Claude Inman Goldfield’s Toughest Cop – By Stewart Luce
Claude Inman, born in 1873, was raised on a ranch near Bishop California. At an early age he learned to ride, shoot and herd cattle. At age 19 he moved to Los Angeles to learn the carpentry trade. He showed up in Tonopah about 1901.His skill as a carpenter did him well. He worked on mine shoring, carpentry repairs and built houses. In December 1902 Harry Stimler and Bill Marsh found gold in Goldfield and the rush was on.
Claude felt that the new camp would require the services of a carpenter. So in mid-1903 he loaded a wagon with his tools and lumber and headed for Goldfield. His first project was a store built on wheels. This allowed the owner to move to the location of the business area when it was established. At the end of the year he brought his wife and son to the camp. They started out living there in a two room tent…
In 1904 Claude built the first school house in Goldfield and served on the school board. He then became chief of the volunteer fire department putting out a fire with beer when water ran short. By the end of 1906 Goldfield had running water, electricity and telephones. Its stock exchange was running wild selling gold stocks. Every sort of con-man, criminal and rich investor found their way to Goldfield. The town was taking on a new persona from gold camp to city. It needed law enforcement to keep a lid on its wildness. It was the mine owners who would see it happen…
Finally he stood up and said “What are we, a bunch of women? I can name a man who can clean up this town if you give him a free hand.”Then he pointed at Claude Inman and said, “Right there he is, Claude Inman.”
A group of mine owners held a meeting in late 1906 to discuss mine workers who were stealing gold. Lt. Gov. Joe Hutchison of Idaho was in the meeting watching everyone complain about the thieving going on. Finally he stood up and said “What are we, a bunch of women ? I can name a man who can clean up this town if you give him a free hand.”Then he pointed at Claude Inman and said, “Right there he is, Claude Inman.”The crowd of Mine owners shouted for Inman to accept and he did. Next day the the newspaper had a headline “Inman Accepts.”In January 1907 Inman officially became constable of Goldfield.
He was offered a $10,000 a month guarantee or 40% of all the gold he recovered. He would never collect his guarantee because the percentage was always higher than $10,000. His principle job was to hunt down men who stole gold from working mines. Inman had an idea of who to hire for deputies. He went to Nevada’s governor for a deal to hire outlaws and gunman as deputies. The governor agreed as long as the men were law abiding, they would be pardoned for past crimes.
Inman went into outlaw territory and hired 14 men he could trust. The miners who stole gold were known as high graders. It was this group that mine owners wanted to stop. One group of high graders Inman arrested was using a trunk to hide their ill gotten gains. They put in a shelf half way inside the trunk then spread the gold ore under it. The shelf was then covered with ladies clothes. Inman had been given a tip and raided the house where the trunk was located just prior to the high graders trying to leave town. The value of gold recovered was $100,000.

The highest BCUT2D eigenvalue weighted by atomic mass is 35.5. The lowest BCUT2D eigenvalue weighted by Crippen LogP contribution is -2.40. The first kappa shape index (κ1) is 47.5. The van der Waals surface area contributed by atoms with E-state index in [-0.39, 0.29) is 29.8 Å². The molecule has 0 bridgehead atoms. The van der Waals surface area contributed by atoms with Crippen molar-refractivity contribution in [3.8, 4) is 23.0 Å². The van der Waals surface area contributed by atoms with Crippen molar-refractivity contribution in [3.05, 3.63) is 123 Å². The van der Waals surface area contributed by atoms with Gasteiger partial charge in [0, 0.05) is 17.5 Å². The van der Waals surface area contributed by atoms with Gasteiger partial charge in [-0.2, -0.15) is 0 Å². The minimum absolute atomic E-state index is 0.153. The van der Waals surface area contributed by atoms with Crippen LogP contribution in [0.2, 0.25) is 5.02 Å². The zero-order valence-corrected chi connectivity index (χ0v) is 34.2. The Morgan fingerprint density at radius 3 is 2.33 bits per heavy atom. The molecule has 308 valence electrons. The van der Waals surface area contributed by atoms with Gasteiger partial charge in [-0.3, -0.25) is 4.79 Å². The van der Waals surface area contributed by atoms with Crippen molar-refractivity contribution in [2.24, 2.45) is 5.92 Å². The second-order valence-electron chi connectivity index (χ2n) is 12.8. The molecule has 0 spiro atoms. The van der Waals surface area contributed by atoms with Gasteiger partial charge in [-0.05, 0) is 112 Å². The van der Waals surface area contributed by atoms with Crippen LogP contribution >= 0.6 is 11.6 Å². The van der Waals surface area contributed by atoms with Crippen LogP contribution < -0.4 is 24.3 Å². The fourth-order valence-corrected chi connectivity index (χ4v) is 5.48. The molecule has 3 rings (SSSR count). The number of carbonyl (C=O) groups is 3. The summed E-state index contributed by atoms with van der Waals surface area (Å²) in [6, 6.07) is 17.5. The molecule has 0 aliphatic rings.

While Constable Inman did hunt down thee occasional horse thief, raid opium dens and deal with shootings and murders, his principle job was to hunt down men who stole gold from working mines. Argentos, a local horse thief, was heading for a ranch on the edge of Death Valley. Inman and a deputy were right on his tail. Riding hard they beat Argentos to Grapevine Wash. As he rode up Inman ordered him to put his hands up. Argentos reached for his gun and Inman warned him, “The next time you reach for your gun you’ll be dead in hell.” Argentos was taken back to Goldfield. Inman’s handling of law enforcement made him Goldfield’s toughest cop.
Constable Inman attempted to slow down the shootings and murders by confiscating guns. This drive in March-April 1907 gathered so many guns that the stack of weapons out stripped available storage space. It did slow down murder in Goldfield for a while but soon men went back to carrying firearms.
While no Chinese worked in Goldfield, there were opium dens. They were located west of town at the end of Brewery Avenue. Inman organized a raid to close them down in February 1907.The constable and his deputies seized $2,000 worth of drugs, pipes, lamps, scales and other doping items. The constable found out some of those arrested were important people of the town, men and women. These dens slowly died out when the U.S. Government put a ban on importing drugs from China.
Goldfield’s boom lasted 7 years from 1903-1910 but it had some serious trouble. At the end of 1907 the Industrial Workers of the World (IWW) and the Western Federation of Miners (WFM) joined forces and created a strike. The strike forced the government to send troops to Goldfield to put down riots. Inman participated in trying to restore order but was overwhelmed by the unions. Later on IWW and WFM would be recognized as Marxist organizations.
Toward the end of Inman’s service as constable, Tex Rickard, who was the owner of the Northern Saloon, presented Inman with a Smith & Wesson revolver to recognize his service to Goldfield. It had been exhibited at Chicago’s Columbian Exposition of 1893. It was engraved by Gustave Young and inlaid in gold. The pistol sold in 2013 for over $150,000. Inman owned this pistol until his death in 1962.